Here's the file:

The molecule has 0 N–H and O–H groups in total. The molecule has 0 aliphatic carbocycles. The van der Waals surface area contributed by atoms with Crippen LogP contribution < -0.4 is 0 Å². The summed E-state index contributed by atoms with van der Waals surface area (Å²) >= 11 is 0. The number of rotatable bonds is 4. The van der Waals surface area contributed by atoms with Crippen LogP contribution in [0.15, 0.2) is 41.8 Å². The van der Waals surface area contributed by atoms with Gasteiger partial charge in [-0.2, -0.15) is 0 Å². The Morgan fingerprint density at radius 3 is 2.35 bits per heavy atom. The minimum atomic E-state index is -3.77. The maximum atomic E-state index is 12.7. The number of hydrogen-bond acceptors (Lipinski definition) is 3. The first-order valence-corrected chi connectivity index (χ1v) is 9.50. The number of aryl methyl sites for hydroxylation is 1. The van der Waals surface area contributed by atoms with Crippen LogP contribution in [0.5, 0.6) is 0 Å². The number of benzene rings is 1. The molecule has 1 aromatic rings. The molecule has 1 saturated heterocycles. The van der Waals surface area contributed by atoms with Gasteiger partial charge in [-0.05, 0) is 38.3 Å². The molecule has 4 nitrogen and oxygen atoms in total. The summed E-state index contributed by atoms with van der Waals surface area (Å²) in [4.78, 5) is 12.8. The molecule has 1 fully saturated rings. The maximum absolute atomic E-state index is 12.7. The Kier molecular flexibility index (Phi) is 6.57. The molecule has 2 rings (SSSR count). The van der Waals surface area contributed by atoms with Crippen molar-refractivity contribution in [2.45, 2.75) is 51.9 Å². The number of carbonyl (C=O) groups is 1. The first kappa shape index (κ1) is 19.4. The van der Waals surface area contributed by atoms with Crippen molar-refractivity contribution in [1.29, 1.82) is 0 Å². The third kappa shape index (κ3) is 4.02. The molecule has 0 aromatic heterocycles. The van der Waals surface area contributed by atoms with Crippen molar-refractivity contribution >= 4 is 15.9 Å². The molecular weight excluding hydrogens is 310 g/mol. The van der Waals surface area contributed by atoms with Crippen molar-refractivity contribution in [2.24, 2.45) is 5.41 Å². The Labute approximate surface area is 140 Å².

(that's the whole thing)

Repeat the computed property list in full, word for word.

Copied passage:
The molecule has 0 N–H and O–H groups in total. The molecule has 0 aliphatic carbocycles. The van der Waals surface area contributed by atoms with Crippen LogP contribution < -0.4 is 0 Å². The summed E-state index contributed by atoms with van der Waals surface area (Å²) >= 11 is 0. The number of rotatable bonds is 4. The van der Waals surface area contributed by atoms with Crippen LogP contribution in [0.15, 0.2) is 41.8 Å². The van der Waals surface area contributed by atoms with Gasteiger partial charge in [-0.2, -0.15) is 0 Å². The Morgan fingerprint density at radius 3 is 2.35 bits per heavy atom. The minimum atomic E-state index is -3.77. The maximum atomic E-state index is 12.7. The number of hydrogen-bond acceptors (Lipinski definition) is 3. The first-order valence-corrected chi connectivity index (χ1v) is 9.50. The number of aryl methyl sites for hydroxylation is 1. The van der Waals surface area contributed by atoms with Crippen LogP contribution in [0.5, 0.6) is 0 Å². The number of benzene rings is 1. The molecule has 1 aromatic rings. The molecule has 1 saturated heterocycles. The van der Waals surface area contributed by atoms with Gasteiger partial charge in [-0.05, 0) is 38.3 Å². The molecule has 4 nitrogen and oxygen atoms in total. The summed E-state index contributed by atoms with van der Waals surface area (Å²) in [4.78, 5) is 12.8. The molecule has 1 fully saturated rings. The maximum absolute atomic E-state index is 12.7. The Kier molecular flexibility index (Phi) is 6.57. The molecule has 2 rings (SSSR count). The van der Waals surface area contributed by atoms with Crippen molar-refractivity contribution in [2.45, 2.75) is 51.9 Å². The number of carbonyl (C=O) groups is 1. The first kappa shape index (κ1) is 19.4. The van der Waals surface area contributed by atoms with Crippen molar-refractivity contribution in [1.29, 1.82) is 0 Å². The third kappa shape index (κ3) is 4.02. The molecule has 0 aromatic heterocycles. The van der Waals surface area contributed by atoms with Crippen molar-refractivity contribution >= 4 is 15.9 Å². The molecular weight excluding hydrogens is 310 g/mol. The van der Waals surface area contributed by atoms with Crippen molar-refractivity contribution in [2.24, 2.45) is 5.41 Å². The Labute approximate surface area is 140 Å².